The EU has decided that it will take economic action against entire countries that democratically elect candidates it deems to have politically oppositional stances. Why is this? And why is this viewed as a good thing from within European countries? It looks like political repression to me.


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    I decided to downvote this question because I find the title and the question itself unnecessarily sensational, which is either a sign of not having done any research about the actual circumstances or an attempt at spin doctoring. And both are toxic for this site. – Philipp May 25 '16 at 14:23
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    I guess it's because the EU is a form of organization and in every organization there are some kind of rules which must be kind of enforced. Usually the members of the organization agree to the rules and then this is an obligation. In real life, one always faces external constraints one way or the other usually. – Trilarion May 25 '16 at 15:31
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    @Trilarion supression of the rights of the individual is the cost of operating within the EU. Great. – hownowbrowncow May 25 '16 at 16:08
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    @hownowbrowncow Yes, not being a fascist is part of the cost of operating within the EU. And yes, this is indeed great. And no, fighting fascism does not make you a fascist, no matter how often you hear that fallacy from the right-populists. – Philipp May 25 '16 at 17:03
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    @hownowbrowncow To quote Randal Munroe: "Defending a position by citing free speech is sort of the ultimate concession; you're saying that the most compelling thing you can say for your position is that it's not literally illegal to express." – Philipp May 25 '16 at 17:48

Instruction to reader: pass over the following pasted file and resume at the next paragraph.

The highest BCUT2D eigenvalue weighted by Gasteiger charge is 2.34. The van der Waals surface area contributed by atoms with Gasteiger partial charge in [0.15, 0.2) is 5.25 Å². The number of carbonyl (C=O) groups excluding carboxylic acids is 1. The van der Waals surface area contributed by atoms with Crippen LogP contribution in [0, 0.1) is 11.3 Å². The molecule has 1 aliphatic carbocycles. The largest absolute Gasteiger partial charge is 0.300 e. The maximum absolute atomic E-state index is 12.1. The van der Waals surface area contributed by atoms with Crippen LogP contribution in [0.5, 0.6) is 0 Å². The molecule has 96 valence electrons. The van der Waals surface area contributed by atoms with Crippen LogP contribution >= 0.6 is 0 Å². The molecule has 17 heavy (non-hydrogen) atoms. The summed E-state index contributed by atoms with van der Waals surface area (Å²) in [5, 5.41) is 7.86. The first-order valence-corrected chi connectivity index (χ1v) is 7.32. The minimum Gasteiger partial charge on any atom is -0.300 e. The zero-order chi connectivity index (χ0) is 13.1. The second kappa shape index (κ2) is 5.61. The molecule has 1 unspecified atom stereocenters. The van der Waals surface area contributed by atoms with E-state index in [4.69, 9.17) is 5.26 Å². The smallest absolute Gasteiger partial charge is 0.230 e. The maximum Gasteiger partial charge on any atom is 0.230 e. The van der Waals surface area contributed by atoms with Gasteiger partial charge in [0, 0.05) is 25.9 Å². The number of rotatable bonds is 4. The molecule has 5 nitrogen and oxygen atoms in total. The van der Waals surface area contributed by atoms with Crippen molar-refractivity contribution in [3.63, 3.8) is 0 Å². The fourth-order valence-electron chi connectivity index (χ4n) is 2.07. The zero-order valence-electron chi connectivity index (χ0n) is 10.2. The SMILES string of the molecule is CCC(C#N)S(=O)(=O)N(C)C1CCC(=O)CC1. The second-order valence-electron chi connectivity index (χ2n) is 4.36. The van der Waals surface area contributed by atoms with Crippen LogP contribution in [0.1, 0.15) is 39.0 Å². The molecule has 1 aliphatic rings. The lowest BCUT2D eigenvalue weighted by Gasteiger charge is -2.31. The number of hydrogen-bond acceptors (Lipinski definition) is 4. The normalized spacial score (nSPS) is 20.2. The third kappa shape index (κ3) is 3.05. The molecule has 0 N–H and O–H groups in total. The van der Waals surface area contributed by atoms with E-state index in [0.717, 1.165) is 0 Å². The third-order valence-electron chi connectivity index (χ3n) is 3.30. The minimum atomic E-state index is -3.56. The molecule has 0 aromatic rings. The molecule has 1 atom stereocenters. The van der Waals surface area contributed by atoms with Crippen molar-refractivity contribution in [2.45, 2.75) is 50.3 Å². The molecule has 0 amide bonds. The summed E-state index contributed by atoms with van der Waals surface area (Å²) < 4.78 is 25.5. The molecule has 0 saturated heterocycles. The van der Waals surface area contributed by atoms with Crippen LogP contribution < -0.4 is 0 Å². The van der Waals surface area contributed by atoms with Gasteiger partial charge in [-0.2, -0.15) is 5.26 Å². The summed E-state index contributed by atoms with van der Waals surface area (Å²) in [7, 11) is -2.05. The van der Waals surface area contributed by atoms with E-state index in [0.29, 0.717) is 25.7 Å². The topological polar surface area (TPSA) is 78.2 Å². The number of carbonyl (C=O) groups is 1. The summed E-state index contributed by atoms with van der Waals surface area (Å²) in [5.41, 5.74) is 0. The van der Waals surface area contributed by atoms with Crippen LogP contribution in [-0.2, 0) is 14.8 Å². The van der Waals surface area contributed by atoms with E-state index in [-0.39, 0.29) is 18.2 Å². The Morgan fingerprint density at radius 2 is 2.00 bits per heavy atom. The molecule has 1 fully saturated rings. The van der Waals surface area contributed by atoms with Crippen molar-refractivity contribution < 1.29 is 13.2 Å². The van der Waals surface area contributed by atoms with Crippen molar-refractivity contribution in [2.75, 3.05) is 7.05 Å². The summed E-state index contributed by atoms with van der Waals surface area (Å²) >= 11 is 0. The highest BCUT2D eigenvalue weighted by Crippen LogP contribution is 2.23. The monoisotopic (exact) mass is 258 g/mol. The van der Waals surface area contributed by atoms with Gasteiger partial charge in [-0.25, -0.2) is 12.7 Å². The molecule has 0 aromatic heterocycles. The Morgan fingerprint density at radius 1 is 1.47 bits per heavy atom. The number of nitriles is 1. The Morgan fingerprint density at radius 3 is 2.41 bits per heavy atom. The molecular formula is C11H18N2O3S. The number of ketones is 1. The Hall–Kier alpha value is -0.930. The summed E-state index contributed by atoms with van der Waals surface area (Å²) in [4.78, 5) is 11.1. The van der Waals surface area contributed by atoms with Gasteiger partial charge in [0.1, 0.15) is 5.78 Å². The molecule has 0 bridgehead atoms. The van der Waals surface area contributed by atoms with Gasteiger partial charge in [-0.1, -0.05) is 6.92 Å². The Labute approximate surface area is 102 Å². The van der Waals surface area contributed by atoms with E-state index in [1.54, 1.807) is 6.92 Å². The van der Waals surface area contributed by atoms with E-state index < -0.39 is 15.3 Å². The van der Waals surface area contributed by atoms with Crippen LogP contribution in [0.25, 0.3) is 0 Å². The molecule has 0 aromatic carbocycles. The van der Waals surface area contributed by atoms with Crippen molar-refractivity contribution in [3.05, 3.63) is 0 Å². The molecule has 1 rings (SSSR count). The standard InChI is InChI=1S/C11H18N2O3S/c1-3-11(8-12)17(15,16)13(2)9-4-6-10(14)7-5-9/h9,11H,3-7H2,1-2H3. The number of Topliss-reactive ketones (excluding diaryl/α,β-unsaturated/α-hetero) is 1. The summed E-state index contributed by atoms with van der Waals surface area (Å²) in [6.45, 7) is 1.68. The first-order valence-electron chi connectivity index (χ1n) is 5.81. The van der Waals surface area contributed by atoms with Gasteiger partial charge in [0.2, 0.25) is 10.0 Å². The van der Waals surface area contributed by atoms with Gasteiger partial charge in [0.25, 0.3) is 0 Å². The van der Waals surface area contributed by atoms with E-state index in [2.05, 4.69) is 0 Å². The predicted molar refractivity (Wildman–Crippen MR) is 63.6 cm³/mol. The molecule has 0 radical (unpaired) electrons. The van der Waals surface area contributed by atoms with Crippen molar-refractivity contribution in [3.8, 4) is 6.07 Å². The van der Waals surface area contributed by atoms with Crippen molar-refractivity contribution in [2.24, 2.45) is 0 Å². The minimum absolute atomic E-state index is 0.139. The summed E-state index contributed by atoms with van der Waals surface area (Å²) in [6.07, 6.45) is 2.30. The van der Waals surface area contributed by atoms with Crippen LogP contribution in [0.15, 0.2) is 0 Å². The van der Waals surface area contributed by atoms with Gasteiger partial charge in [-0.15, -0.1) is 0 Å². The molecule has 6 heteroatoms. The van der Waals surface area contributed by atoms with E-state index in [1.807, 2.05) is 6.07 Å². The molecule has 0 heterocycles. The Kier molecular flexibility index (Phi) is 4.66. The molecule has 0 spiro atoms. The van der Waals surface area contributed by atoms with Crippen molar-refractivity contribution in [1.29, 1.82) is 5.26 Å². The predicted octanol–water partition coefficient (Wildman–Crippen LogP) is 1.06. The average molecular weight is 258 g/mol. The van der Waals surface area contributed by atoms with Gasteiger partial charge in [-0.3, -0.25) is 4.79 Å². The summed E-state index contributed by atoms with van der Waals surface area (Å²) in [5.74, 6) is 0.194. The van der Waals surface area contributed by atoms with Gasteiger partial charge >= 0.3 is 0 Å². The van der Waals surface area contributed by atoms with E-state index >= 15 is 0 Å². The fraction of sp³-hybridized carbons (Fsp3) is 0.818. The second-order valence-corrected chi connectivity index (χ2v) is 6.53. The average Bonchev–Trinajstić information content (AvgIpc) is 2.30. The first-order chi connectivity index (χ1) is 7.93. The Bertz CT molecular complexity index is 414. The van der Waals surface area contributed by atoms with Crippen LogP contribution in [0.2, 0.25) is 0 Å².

First I think you need to get your information from more unbiased sources. But apart from that what it is about is that the EU have considered various sanctions (like trade, Eurovision Song Contest or voting rights). The problem with Poland (and Hungary) is that the elected politicians are making moves towards dictatorship and that is something that worries the EU. In the case of Poland it's also about trade with Germany.

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    More information about Poland's new government and why the EU dislikes it can be found in the questions "Why is the polish PiS considered dangerous, but not the UK conservatives?" and "Why do the other EU countries worry about the developments in Poland?". – Philipp May 25 '16 at 14:05
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    What proof do you have that they're "making moves towards dictatorship". Do not having staunch totalitarian communists and socialists within government make every move you're claiming to make against Poland or Hungary? Besides, the EU leadership isn't elected anyway. The EU is already an anti-democratic force. – hownowbrowncow May 25 '16 at 16:13
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    @hownowbrowncow "Besides, the EU leadership isn't elected anyway." Of course it is elected. Directly and indirectly. Either you do not check your sources or you just want to express strong opinions in this question. – Trilarion May 25 '16 at 22:25
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    @Trilarion Did you take a look at the source hownowbrowncow provided in their question? Almost every sentence is engineered to built an anti-EU opinion. The Unionjack in the top left corner should tell the rest of the tale. – user1129682 May 27 '16 at 7:37